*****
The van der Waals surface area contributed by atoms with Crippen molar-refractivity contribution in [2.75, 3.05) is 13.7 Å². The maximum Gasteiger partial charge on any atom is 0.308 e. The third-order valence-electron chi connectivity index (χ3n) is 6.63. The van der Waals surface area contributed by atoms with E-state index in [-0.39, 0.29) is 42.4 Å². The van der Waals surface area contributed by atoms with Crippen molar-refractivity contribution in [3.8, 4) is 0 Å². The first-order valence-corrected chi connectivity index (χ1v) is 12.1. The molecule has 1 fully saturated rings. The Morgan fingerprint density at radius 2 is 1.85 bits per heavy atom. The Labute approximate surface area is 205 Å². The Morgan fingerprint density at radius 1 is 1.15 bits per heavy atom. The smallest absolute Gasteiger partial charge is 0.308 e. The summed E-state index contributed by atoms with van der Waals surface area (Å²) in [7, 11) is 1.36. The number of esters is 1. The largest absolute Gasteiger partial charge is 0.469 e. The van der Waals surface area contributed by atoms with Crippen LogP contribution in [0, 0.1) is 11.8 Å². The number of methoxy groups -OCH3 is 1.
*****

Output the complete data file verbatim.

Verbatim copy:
The van der Waals surface area contributed by atoms with Crippen molar-refractivity contribution in [2.75, 3.05) is 13.7 Å². The maximum Gasteiger partial charge on any atom is 0.308 e. The third-order valence-electron chi connectivity index (χ3n) is 6.63. The van der Waals surface area contributed by atoms with E-state index in [-0.39, 0.29) is 42.4 Å². The van der Waals surface area contributed by atoms with Crippen molar-refractivity contribution in [3.8, 4) is 0 Å². The first-order valence-corrected chi connectivity index (χ1v) is 12.1. The molecule has 1 fully saturated rings. The Morgan fingerprint density at radius 2 is 1.85 bits per heavy atom. The Labute approximate surface area is 205 Å². The Morgan fingerprint density at radius 1 is 1.15 bits per heavy atom. The smallest absolute Gasteiger partial charge is 0.308 e. The summed E-state index contributed by atoms with van der Waals surface area (Å²) in [7, 11) is 1.36. The number of esters is 1. The largest absolute Gasteiger partial charge is 0.469 e. The van der Waals surface area contributed by atoms with Crippen LogP contribution in [0, 0.1) is 11.8 Å². The number of methoxy groups -OCH3 is 1.